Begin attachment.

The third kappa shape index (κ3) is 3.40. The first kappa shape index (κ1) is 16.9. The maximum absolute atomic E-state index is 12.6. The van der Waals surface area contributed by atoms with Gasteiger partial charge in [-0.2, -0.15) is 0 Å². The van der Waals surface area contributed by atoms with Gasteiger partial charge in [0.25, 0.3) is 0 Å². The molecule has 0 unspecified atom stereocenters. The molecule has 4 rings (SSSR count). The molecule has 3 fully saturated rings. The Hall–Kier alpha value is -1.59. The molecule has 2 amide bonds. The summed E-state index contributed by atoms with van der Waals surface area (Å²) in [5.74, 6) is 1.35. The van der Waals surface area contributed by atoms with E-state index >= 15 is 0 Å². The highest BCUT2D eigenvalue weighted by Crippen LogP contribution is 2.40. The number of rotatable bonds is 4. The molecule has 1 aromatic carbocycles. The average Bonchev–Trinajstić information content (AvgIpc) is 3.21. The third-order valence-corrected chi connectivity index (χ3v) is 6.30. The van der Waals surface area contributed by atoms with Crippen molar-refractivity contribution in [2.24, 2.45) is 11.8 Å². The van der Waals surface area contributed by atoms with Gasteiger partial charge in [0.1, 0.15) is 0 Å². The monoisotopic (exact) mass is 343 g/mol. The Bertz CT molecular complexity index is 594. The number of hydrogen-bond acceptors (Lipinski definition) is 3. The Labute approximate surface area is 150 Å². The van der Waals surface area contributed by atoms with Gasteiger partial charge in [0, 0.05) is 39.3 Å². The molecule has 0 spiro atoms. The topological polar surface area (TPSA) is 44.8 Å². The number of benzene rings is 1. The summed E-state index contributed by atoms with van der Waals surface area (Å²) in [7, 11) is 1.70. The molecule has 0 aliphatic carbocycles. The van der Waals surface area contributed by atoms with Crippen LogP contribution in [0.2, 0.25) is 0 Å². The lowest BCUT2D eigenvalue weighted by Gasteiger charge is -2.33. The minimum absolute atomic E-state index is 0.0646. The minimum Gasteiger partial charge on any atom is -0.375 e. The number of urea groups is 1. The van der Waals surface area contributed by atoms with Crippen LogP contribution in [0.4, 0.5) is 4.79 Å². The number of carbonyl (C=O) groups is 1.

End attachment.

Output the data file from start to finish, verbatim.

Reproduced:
The third kappa shape index (κ3) is 3.40. The first kappa shape index (κ1) is 16.9. The maximum absolute atomic E-state index is 12.6. The van der Waals surface area contributed by atoms with Gasteiger partial charge in [-0.2, -0.15) is 0 Å². The van der Waals surface area contributed by atoms with Gasteiger partial charge in [0.25, 0.3) is 0 Å². The molecule has 0 unspecified atom stereocenters. The molecule has 4 rings (SSSR count). The molecule has 3 fully saturated rings. The Hall–Kier alpha value is -1.59. The molecule has 2 amide bonds. The summed E-state index contributed by atoms with van der Waals surface area (Å²) in [5.74, 6) is 1.35. The van der Waals surface area contributed by atoms with E-state index >= 15 is 0 Å². The highest BCUT2D eigenvalue weighted by Crippen LogP contribution is 2.40. The number of rotatable bonds is 4. The molecule has 1 aromatic carbocycles. The average Bonchev–Trinajstić information content (AvgIpc) is 3.21. The third-order valence-corrected chi connectivity index (χ3v) is 6.30. The van der Waals surface area contributed by atoms with Crippen molar-refractivity contribution in [2.24, 2.45) is 11.8 Å². The van der Waals surface area contributed by atoms with Gasteiger partial charge in [0.1, 0.15) is 0 Å². The monoisotopic (exact) mass is 343 g/mol. The Bertz CT molecular complexity index is 594. The number of hydrogen-bond acceptors (Lipinski definition) is 3. The Labute approximate surface area is 150 Å². The van der Waals surface area contributed by atoms with Gasteiger partial charge in [0, 0.05) is 39.3 Å². The molecule has 0 spiro atoms. The topological polar surface area (TPSA) is 44.8 Å². The number of benzene rings is 1. The summed E-state index contributed by atoms with van der Waals surface area (Å²) in [7, 11) is 1.70. The molecule has 0 aliphatic carbocycles. The van der Waals surface area contributed by atoms with Crippen LogP contribution in [0.2, 0.25) is 0 Å². The lowest BCUT2D eigenvalue weighted by Gasteiger charge is -2.33. The minimum absolute atomic E-state index is 0.0646. The minimum Gasteiger partial charge on any atom is -0.375 e. The number of urea groups is 1. The van der Waals surface area contributed by atoms with Crippen LogP contribution in [0.4, 0.5) is 4.79 Å². The number of carbonyl (C=O) groups is 1.